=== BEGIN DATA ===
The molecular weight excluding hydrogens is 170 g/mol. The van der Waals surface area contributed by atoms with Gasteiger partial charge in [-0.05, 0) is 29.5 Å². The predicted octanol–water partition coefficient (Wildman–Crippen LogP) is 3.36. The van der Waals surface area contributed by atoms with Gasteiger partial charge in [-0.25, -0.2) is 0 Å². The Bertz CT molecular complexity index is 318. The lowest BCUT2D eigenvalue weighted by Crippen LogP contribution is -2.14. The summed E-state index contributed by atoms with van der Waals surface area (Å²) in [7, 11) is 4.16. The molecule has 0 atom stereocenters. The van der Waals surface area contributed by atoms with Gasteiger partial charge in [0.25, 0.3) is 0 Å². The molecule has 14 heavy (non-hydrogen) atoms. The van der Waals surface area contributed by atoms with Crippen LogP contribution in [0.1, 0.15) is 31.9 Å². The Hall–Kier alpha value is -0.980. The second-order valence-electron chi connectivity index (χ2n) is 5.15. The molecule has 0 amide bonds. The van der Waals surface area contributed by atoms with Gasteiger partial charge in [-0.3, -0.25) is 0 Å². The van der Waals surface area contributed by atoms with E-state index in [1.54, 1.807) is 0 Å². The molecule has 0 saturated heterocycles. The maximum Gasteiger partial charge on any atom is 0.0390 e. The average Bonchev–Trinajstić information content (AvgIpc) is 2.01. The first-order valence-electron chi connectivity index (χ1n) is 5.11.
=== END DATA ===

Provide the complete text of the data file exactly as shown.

The molecular weight excluding hydrogens is 170 g/mol. The van der Waals surface area contributed by atoms with Gasteiger partial charge in [-0.05, 0) is 29.5 Å². The predicted octanol–water partition coefficient (Wildman–Crippen LogP) is 3.36. The van der Waals surface area contributed by atoms with Gasteiger partial charge in [-0.25, -0.2) is 0 Å². The Bertz CT molecular complexity index is 318. The lowest BCUT2D eigenvalue weighted by Crippen LogP contribution is -2.14. The summed E-state index contributed by atoms with van der Waals surface area (Å²) in [7, 11) is 4.16. The molecule has 0 atom stereocenters. The van der Waals surface area contributed by atoms with Gasteiger partial charge in [0.25, 0.3) is 0 Å². The molecule has 14 heavy (non-hydrogen) atoms. The van der Waals surface area contributed by atoms with Crippen LogP contribution in [0.1, 0.15) is 31.9 Å². The Hall–Kier alpha value is -0.980. The second-order valence-electron chi connectivity index (χ2n) is 5.15. The molecule has 0 amide bonds. The van der Waals surface area contributed by atoms with Gasteiger partial charge in [-0.3, -0.25) is 0 Å². The van der Waals surface area contributed by atoms with E-state index in [1.54, 1.807) is 0 Å². The molecule has 0 saturated heterocycles. The maximum Gasteiger partial charge on any atom is 0.0390 e. The average Bonchev–Trinajstić information content (AvgIpc) is 2.01. The first-order valence-electron chi connectivity index (χ1n) is 5.11.